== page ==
So it was that one evening we came to a small, family-run restaurant in a secluded camping area, which happened to be open for dinner. A warm and friendly woman seated us. The tables and chairs were (cheap) plastic patio furniture. The woman told us, apologetically, that they were not completely set up for summer yet. But we were so relieved to find this place, and so comforted by her kind welcome, that we didn’t mind. We proceeded to inhale a basket of bread the moment it was placed in front of us, and promptly ordered two glasses of champagne to toast the occasion. We also ordered a bottle of water, and finally allowed ourselves to relax a little while browsing the menu.

By the time the friendly woman came back with our drinks, we were straight-up giddy about all the food we were about to eat. Before she could take our order, however, our new friend wanted to make sure we understood that it was cash only. The restaurant typically accepted payment by credit card, but because they were not yet set up for summer, they didn’t have the ability to do so that particular week. One week later, no problem. Just not that day.

David and I quickly realized that with the roughly 30 Euros we had in cash, we’d only be able to order one entrée for the two of us. We looked at each other, took one quick glance back at the menu, and settled on a plate of sausage and fries. It was all we could afford. The woman saw what was happening, and offered to split the entrée into two plates, so we each could feel like we were getting our own dinner.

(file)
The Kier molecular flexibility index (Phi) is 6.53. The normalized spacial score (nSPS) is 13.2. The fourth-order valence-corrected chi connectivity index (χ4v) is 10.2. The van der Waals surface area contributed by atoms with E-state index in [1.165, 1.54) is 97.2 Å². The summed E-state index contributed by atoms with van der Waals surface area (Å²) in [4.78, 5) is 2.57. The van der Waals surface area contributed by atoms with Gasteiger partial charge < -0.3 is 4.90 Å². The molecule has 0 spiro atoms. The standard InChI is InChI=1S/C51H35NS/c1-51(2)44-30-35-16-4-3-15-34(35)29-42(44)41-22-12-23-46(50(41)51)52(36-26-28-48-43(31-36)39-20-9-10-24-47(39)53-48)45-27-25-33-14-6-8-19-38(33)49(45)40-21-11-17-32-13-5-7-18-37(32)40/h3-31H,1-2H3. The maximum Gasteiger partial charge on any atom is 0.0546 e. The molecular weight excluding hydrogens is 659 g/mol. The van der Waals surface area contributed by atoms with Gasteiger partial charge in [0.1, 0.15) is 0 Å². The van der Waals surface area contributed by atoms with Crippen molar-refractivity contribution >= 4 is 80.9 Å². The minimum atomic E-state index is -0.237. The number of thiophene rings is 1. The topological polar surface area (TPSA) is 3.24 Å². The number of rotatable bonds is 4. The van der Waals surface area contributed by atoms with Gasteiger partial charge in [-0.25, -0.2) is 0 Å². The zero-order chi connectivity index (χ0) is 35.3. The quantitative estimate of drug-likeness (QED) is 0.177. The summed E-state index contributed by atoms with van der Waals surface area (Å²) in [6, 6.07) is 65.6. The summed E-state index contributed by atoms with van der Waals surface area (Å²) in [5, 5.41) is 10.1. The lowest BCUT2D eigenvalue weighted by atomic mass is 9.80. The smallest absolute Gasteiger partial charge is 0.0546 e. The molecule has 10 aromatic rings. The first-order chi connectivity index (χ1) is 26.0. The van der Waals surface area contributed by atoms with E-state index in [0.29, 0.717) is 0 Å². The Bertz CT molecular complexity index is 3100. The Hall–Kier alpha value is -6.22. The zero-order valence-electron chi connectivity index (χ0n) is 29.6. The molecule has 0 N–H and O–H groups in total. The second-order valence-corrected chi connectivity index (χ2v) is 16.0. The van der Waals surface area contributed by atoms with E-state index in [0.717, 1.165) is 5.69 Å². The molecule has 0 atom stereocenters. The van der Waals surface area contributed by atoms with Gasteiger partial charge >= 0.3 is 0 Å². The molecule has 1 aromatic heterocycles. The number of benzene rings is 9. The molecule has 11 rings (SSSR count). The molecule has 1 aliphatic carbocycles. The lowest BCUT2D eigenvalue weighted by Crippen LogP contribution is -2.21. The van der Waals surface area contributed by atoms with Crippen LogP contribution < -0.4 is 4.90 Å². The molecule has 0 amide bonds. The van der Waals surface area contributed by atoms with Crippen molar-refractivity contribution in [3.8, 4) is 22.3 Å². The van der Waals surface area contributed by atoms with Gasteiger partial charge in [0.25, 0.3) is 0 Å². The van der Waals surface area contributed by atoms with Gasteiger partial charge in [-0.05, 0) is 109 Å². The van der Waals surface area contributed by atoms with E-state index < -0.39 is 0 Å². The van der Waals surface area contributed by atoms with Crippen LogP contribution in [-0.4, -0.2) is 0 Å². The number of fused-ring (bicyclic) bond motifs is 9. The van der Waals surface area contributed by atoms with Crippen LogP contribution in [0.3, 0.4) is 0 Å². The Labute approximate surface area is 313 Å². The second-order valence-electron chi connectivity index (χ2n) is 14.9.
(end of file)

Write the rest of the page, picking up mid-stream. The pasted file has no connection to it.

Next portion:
When the two plates of food came out, each one had a whole sausage, and was piled high and heavy with fries. Our friend had a big smile on her face. The photo below shows David’s plate thoroughly cleaned, and mine well on its way, plus two empty bread baskets on the table; the second helping of bread we received—free of charge—had probably already made its way into one of our bags. On top of the other empty basket sits a red rose.

DSC01940

When we first arrived at the restaurant, our friendly waitress had offered me a flower in honor of Mother’s Day (that day happened to be Mother’s Day in France). This was before we had our son. So I thought it was very nice of her, but I tried to tell her, “Thank you, but I’m not a mother.” It didn’t feel right to accept the flower. But she insisted, simply saying that she really wanted me to have it.

A few days later, we’d had enough of boating in France. We were sporting bruises and blisters. I’d wake up in a panic at night, with visuals of either the inferi from Harry Potter, or of our boat coming unmoored and drifting toward the nearest rock, which was sure to break us in half … right before the inferi came out for us. We’d been smart to plan our Paris stay—our real vacation—for after the boat instead of before. I contacted our hotel in Paris to ask if we’d be able to check in a day early; they said yes! So we cut our first and last boating vacation short, and gleefully boarded a train back to Paris, where we had a wonderfully romantic and relaxing few days. Nine months after that, I became a mom.

Share this:
facebooktwittergoogle_pluspinterest